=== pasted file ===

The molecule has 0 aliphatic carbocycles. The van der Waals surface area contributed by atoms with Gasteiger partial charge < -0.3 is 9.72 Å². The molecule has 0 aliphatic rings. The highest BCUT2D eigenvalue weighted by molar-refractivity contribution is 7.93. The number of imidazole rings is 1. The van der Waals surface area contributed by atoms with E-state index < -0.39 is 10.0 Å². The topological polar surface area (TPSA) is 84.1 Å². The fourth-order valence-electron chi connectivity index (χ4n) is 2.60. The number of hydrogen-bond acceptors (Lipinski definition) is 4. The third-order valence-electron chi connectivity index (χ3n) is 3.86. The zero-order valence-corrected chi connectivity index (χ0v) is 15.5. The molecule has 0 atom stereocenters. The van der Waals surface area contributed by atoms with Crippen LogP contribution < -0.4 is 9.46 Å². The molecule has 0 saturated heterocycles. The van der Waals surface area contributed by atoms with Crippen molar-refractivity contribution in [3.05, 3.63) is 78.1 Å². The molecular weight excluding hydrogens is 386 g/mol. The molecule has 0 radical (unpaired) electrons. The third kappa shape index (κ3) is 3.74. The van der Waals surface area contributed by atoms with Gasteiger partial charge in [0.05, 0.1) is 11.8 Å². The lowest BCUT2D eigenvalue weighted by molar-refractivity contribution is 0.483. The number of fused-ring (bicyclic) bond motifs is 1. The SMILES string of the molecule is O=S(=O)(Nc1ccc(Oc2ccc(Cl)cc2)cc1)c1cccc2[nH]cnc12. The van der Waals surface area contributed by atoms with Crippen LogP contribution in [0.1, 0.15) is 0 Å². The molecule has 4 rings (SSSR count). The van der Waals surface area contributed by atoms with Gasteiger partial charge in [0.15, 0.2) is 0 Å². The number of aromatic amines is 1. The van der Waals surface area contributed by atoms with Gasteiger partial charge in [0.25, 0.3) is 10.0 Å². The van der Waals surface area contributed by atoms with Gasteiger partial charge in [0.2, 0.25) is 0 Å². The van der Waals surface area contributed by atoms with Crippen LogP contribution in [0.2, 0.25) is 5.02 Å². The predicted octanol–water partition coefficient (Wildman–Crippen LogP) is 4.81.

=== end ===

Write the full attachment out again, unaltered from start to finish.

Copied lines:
The molecule has 0 aliphatic carbocycles. The van der Waals surface area contributed by atoms with Gasteiger partial charge < -0.3 is 9.72 Å². The molecule has 0 aliphatic rings. The highest BCUT2D eigenvalue weighted by molar-refractivity contribution is 7.93. The number of imidazole rings is 1. The van der Waals surface area contributed by atoms with E-state index < -0.39 is 10.0 Å². The topological polar surface area (TPSA) is 84.1 Å². The fourth-order valence-electron chi connectivity index (χ4n) is 2.60. The number of hydrogen-bond acceptors (Lipinski definition) is 4. The third-order valence-electron chi connectivity index (χ3n) is 3.86. The zero-order valence-corrected chi connectivity index (χ0v) is 15.5. The molecule has 0 atom stereocenters. The van der Waals surface area contributed by atoms with Crippen LogP contribution < -0.4 is 9.46 Å². The molecule has 0 saturated heterocycles. The van der Waals surface area contributed by atoms with Crippen molar-refractivity contribution in [3.05, 3.63) is 78.1 Å². The molecular weight excluding hydrogens is 386 g/mol. The molecule has 0 radical (unpaired) electrons. The third kappa shape index (κ3) is 3.74. The van der Waals surface area contributed by atoms with Gasteiger partial charge in [0.05, 0.1) is 11.8 Å². The lowest BCUT2D eigenvalue weighted by molar-refractivity contribution is 0.483. The number of fused-ring (bicyclic) bond motifs is 1. The SMILES string of the molecule is O=S(=O)(Nc1ccc(Oc2ccc(Cl)cc2)cc1)c1cccc2[nH]cnc12. The van der Waals surface area contributed by atoms with Crippen LogP contribution in [0.1, 0.15) is 0 Å². The molecule has 4 rings (SSSR count). The van der Waals surface area contributed by atoms with Gasteiger partial charge in [0.15, 0.2) is 0 Å². The number of aromatic amines is 1. The van der Waals surface area contributed by atoms with Gasteiger partial charge in [0.25, 0.3) is 10.0 Å². The van der Waals surface area contributed by atoms with Gasteiger partial charge in [0.2, 0.25) is 0 Å². The van der Waals surface area contributed by atoms with Crippen LogP contribution in [0.2, 0.25) is 5.02 Å². The predicted octanol–water partition coefficient (Wildman–Crippen LogP) is 4.81.